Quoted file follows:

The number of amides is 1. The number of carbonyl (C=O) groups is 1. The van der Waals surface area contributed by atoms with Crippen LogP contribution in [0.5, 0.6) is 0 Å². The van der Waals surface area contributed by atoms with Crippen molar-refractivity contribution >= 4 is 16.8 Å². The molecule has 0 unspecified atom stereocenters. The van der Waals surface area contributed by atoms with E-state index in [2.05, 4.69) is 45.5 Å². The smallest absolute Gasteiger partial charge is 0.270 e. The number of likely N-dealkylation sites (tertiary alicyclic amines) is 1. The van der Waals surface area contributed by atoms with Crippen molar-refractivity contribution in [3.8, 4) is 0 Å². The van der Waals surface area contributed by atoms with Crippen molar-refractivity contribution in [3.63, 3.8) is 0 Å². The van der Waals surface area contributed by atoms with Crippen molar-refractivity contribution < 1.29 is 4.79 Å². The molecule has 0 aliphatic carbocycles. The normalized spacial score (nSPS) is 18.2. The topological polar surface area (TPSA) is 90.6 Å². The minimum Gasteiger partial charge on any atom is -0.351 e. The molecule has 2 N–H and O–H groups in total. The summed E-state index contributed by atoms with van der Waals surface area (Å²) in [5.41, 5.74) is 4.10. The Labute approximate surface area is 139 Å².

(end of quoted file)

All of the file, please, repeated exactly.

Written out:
The number of amides is 1. The number of carbonyl (C=O) groups is 1. The van der Waals surface area contributed by atoms with Crippen LogP contribution in [0.5, 0.6) is 0 Å². The van der Waals surface area contributed by atoms with Crippen molar-refractivity contribution >= 4 is 16.8 Å². The molecule has 0 unspecified atom stereocenters. The van der Waals surface area contributed by atoms with E-state index in [2.05, 4.69) is 45.5 Å². The smallest absolute Gasteiger partial charge is 0.270 e. The number of likely N-dealkylation sites (tertiary alicyclic amines) is 1. The van der Waals surface area contributed by atoms with Crippen molar-refractivity contribution in [3.8, 4) is 0 Å². The van der Waals surface area contributed by atoms with Crippen molar-refractivity contribution in [3.63, 3.8) is 0 Å². The van der Waals surface area contributed by atoms with Crippen molar-refractivity contribution < 1.29 is 4.79 Å². The molecule has 0 aliphatic carbocycles. The normalized spacial score (nSPS) is 18.2. The topological polar surface area (TPSA) is 90.6 Å². The minimum Gasteiger partial charge on any atom is -0.351 e. The molecule has 2 N–H and O–H groups in total. The summed E-state index contributed by atoms with van der Waals surface area (Å²) in [5.41, 5.74) is 4.10. The Labute approximate surface area is 139 Å².